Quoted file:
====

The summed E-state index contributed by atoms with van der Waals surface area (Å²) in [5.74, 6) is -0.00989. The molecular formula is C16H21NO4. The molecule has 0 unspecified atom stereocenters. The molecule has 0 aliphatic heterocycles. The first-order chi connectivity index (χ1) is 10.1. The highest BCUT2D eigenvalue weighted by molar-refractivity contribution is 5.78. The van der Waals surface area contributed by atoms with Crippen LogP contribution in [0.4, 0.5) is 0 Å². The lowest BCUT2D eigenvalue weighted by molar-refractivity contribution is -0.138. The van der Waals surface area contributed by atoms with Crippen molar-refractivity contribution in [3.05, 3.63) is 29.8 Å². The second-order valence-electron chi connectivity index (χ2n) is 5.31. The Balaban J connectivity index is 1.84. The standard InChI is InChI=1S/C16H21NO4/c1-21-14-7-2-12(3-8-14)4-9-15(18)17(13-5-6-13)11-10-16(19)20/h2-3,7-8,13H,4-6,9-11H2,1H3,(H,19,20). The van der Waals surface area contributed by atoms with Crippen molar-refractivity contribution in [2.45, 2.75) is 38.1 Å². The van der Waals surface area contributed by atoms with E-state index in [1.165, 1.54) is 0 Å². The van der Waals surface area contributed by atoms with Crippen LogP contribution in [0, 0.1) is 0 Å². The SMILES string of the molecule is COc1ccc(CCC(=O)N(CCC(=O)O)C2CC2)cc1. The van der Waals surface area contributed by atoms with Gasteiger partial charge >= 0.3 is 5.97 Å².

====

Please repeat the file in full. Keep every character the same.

The summed E-state index contributed by atoms with van der Waals surface area (Å²) in [5.74, 6) is -0.00989. The molecular formula is C16H21NO4. The molecule has 0 unspecified atom stereocenters. The molecule has 0 aliphatic heterocycles. The first-order chi connectivity index (χ1) is 10.1. The highest BCUT2D eigenvalue weighted by molar-refractivity contribution is 5.78. The van der Waals surface area contributed by atoms with Crippen LogP contribution in [0.4, 0.5) is 0 Å². The lowest BCUT2D eigenvalue weighted by molar-refractivity contribution is -0.138. The van der Waals surface area contributed by atoms with Crippen molar-refractivity contribution in [3.05, 3.63) is 29.8 Å². The second-order valence-electron chi connectivity index (χ2n) is 5.31. The Balaban J connectivity index is 1.84. The standard InChI is InChI=1S/C16H21NO4/c1-21-14-7-2-12(3-8-14)4-9-15(18)17(13-5-6-13)11-10-16(19)20/h2-3,7-8,13H,4-6,9-11H2,1H3,(H,19,20). The van der Waals surface area contributed by atoms with Crippen molar-refractivity contribution in [2.45, 2.75) is 38.1 Å². The van der Waals surface area contributed by atoms with E-state index in [1.165, 1.54) is 0 Å². The van der Waals surface area contributed by atoms with Crippen LogP contribution in [0, 0.1) is 0 Å². The SMILES string of the molecule is COc1ccc(CCC(=O)N(CCC(=O)O)C2CC2)cc1. The van der Waals surface area contributed by atoms with Gasteiger partial charge >= 0.3 is 5.97 Å².